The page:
Writing a German CV/Lebenslauf

Resume, CV, whatever you call it — if you are looking for a job, you are going to need one. And if you are looking for a job in Germany, you are going to need a properly formatted Lebenslauf.

How to Write a German Lebenslauf

Literally translating to something like “life walk-though,” a Lebenslauf is the German form of a resume or CV. After a lot of research, I wrote my very first Lebenslauf about one month ago. I immediately sent it off to two employers, heard back from one of the employers two days later, and went in for an interview two days after that. After hearing back that I got the job the very next day, I ended up signing the contract on September 30th and starting work on October 1st.

Note: I also got asked to interview for the second job I applied to, but I had already signed a contract by then.

After that whirlwind of excitement, I though it would be helpful to share what I learned about turning an American resume into a German Lebenslauf.

Here are the main sections you need to include on your German Lebenslauf:

1. Header

Just like with any other type of resume, you need to start your Lebenslauf off with your basic information. This most typically includes your name, home address, phone number, and email address. Here is an example of what mine looks like:

German Lebenslauf Example

The important thing to remember with a German Lebenslauf is that you also must include your photo. Although this would be entirely illegal in the U.S., German employers expect it and will likely throw your Lebenslauf right in the trash if it is not included.Photographers in Germay are very experienced with taking application photos, just make sure you show up in business casual. Of course, you can probably also take them at home as long as you have some nice lighting and a decent camera (that is what I did).

2. Personal Data

The next section is personal data. For this part, you should include basic information such as your date of birth, place of birth, marital status, how many kids you have, and your nationality. Here is what mine looks like:

Personal information on a German resume

As an American, I found this section quite shocking. Although employers can often guess things such as age by a person’s education and experience, it is totally illegal for them to explicitly ask. An employer definitely cannot ask about a person’s marital status or whether they have kids. In Germany, however, all of this information is expected.

3. Education

Depending on where you are in your professional life, the next section is either education or experience. Since I am currently in graduate school, I choose to put education first. Here is what that section looks like:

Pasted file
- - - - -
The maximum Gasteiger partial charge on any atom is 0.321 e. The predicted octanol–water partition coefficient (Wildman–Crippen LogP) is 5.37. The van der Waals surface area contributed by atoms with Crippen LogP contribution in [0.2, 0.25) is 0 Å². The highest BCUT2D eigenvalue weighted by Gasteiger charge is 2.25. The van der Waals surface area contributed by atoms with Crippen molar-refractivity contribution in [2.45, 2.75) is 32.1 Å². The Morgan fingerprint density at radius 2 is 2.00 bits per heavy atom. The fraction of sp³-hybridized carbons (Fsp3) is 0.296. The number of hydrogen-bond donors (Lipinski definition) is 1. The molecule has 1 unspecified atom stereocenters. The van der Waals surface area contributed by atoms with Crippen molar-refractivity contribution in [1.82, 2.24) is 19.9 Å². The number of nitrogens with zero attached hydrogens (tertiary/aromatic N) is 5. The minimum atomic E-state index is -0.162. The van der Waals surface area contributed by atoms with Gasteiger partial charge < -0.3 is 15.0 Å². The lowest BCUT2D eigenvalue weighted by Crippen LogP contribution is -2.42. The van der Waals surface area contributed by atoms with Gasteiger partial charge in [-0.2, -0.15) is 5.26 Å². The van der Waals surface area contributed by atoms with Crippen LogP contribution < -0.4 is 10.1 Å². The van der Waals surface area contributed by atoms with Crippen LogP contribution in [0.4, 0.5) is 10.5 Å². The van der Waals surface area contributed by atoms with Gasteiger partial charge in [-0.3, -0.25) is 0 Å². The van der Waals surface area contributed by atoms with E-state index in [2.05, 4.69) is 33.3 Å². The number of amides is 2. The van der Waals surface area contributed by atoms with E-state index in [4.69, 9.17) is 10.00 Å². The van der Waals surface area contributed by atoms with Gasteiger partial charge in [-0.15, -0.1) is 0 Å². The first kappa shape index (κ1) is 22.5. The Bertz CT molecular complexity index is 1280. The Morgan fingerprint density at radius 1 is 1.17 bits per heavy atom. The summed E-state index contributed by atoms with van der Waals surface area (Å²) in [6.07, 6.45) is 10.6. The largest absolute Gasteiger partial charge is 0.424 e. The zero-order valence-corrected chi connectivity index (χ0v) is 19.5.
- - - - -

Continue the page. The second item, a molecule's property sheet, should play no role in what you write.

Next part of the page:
Education on a German resume
Instead of “Deutsche Universität” or “American University,” you should obviously write the real name of your specific university or high school. Since I am in graduate school, I normally would not write my high school on my resume, but a high school diploma (or Abitur) is very important to Germans and must be included.

4. Experience

The next section is experience and should include all of the same things that your resume or CV would include. Here is my example for the experience section:
Experience on a German resume
 
Obviously this section can come before education if you have already been out of school for a few years and would like to highlight your work experience.

5. Skills and Qualifications

The skills and/or qualifications section is another part that Americans and other non-Germans can probably copy directly from their old resume or CV. Here is an example of what this section may look like:

Skills on a German resume
Make sure to include your languages, computer skills, and any relevant certifications you may have. The Germans really love certifications.

6. Interests

Whether or not to include this section on an American resume is debatable, although from my experience, hardly anyone does. If you are looking for a job in Germany, however, employers want to see it. Here is what my hobbies and interests section looks like:
Interests on a German resume
I actually did quite a bit of research on what one should include in this section before writing it because I just found it so weird and irrelevant. During this research, I found quite a few studies stating that approximately 80 percent of hiring managers say that they expect to see a hobbies/interests section on a Lebenslauf. Worst case scenario, the employer doesn’t read this section. Best case scenario, it will open up a nice discussion during the interview.
I hope that helps anyone hoping to start their job search in Germany! 

Leave any questions in the comments below!